Basil How-To’s: How to Check Tire Tread Depth
We all know what it’s like to drive in the winter through the snow in Western New York. We all get the same talk from our friends, family, and mechanics, that “make sure your car is ready for the winter” talk. As much as we hate the nagging from them, there’s a lot of truth in their words. One thing you may never think to do is check your tire tread to see if you need new tires. For some people, this is done by their mechanic, but you can actually check your car’s tire tread on your own—and it’s easy! Learn how to measure tire depth from Basil Family Dealerships.
How to Check Tire Tread Depth with a Penny
Checking tire tread with a penny is an easy way to measure tread depth:
- Insert a penny with Lincoln’s head upside down into a tire tread groove.
- If Lincoln’s head is covered and no longer visible between the grooves, your tread depth is good.
- If you can see all of Lincoln’s face, it means that the tire tread is 2/32 inches deep or less, and it’s time to replace them.
How to Check Tire Tread Depth with a Tire Tread Depth Gauge
While the “penny test” can work, the car industry recognized the need for a tool to accurately measure tire tread. A tire tread depth gauge is inexpensive, usually less than $10, and it takes all the guess-work out of checking tire depth, giving you an exact reading, so you’ll know when it’s time to get a new set of tires.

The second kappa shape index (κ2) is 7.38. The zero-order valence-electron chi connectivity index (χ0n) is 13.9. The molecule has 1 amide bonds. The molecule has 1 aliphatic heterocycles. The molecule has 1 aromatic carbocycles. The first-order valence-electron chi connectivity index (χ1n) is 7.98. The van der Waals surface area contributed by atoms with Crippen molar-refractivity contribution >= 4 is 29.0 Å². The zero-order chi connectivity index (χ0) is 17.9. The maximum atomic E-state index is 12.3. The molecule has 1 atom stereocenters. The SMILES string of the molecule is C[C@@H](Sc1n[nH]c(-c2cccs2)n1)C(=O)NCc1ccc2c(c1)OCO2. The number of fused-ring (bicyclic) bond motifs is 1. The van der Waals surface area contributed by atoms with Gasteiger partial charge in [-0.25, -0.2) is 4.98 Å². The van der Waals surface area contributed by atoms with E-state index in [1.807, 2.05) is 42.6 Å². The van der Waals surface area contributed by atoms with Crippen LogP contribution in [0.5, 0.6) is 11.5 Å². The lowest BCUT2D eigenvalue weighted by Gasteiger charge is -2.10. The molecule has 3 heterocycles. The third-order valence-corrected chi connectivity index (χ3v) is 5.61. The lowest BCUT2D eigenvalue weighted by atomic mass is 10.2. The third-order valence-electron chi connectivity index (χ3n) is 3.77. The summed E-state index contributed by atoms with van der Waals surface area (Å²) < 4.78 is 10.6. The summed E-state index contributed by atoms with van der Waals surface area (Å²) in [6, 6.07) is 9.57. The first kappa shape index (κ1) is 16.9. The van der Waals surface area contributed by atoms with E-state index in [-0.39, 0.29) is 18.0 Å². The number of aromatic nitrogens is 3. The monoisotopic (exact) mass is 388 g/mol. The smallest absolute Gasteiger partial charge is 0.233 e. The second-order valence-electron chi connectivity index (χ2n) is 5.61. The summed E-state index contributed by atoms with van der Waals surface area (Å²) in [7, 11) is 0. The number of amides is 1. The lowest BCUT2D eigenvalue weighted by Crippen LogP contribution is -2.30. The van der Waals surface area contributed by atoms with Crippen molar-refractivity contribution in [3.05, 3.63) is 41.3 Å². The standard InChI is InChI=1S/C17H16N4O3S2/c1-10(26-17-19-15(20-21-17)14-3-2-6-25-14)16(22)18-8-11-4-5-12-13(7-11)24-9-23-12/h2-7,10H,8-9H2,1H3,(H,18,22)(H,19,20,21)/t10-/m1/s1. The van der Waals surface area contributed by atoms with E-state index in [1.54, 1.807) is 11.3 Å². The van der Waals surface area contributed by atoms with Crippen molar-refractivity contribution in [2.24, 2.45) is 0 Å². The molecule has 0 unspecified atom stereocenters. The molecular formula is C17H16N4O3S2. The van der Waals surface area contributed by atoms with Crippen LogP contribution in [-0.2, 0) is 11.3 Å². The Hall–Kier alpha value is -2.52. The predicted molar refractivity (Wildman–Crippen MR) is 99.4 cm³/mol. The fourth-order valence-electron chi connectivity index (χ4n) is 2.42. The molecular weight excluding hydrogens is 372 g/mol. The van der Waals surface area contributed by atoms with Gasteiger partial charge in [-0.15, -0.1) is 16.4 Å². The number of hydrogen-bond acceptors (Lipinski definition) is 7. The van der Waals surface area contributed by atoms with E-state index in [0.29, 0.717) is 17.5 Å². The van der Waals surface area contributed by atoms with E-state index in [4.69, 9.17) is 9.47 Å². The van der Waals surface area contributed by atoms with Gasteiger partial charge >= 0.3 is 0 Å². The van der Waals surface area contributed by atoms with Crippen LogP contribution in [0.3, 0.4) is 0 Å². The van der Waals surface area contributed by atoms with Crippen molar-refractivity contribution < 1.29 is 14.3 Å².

Whenever you check the tire tread, you should also:
- Check the tire pressure.
- Inspect for any visible damage to the tread or sidewalls.
- Check for any tire rot or disintegration.
- Check to see if the wear is uneven.
If you notice any issues with your tires, schedule a service appointment at any of the Basil Family Dealerships’ service centers to have it taken care of as soon as possible.
Tire Tread vs. Stopping Distance
The tire tread depth gauge measures in 32nds of an inch. Good tire tread depth will be 6/32 or deeper. If the depth is 4/32, you should start thinking of replacing your tires and getting new ones. 2/32 or less means that you should change your tires ASAP. The amount of tire tread can affect your stopping distance, making a drive in wet or snowy conditions more dangerous. Here’s a quick look at tire tread vs. stopping distance in wet conditions:
- Tire tread depth: 6/32; Stopping distance: 185 feet
- Tire tread depth: 4/32; Stopping distance: 205 feet
- Tire tread depth: 2/32; Stopping distance: 250 feet
How to Better Maintain Your Tires and Optimize Tread Depth
Here are a few ways to prevent your tires from wearing down too quickly:
- Make sure that your tires are properly inflated to help keep wear uniform across your tires.
- Rotate your tires every 6,000 miles.
- Check that your car’s alignment is correct. If your car is pulling to one side, then your tires are going to wear faster on the side to which the car the pulling.
You may want to consider getting a set of winter tires, which can handle slush, ice, and snow significantly better than all-season tires.
Count on Basil Family Dealerships for Your Tire Service Needs
Taking good care of your tires will help to keep you safe on Western New York roads, while also extending the life of your tires, which will save you money in the long run. For more information, contact your nearest Basil service center!
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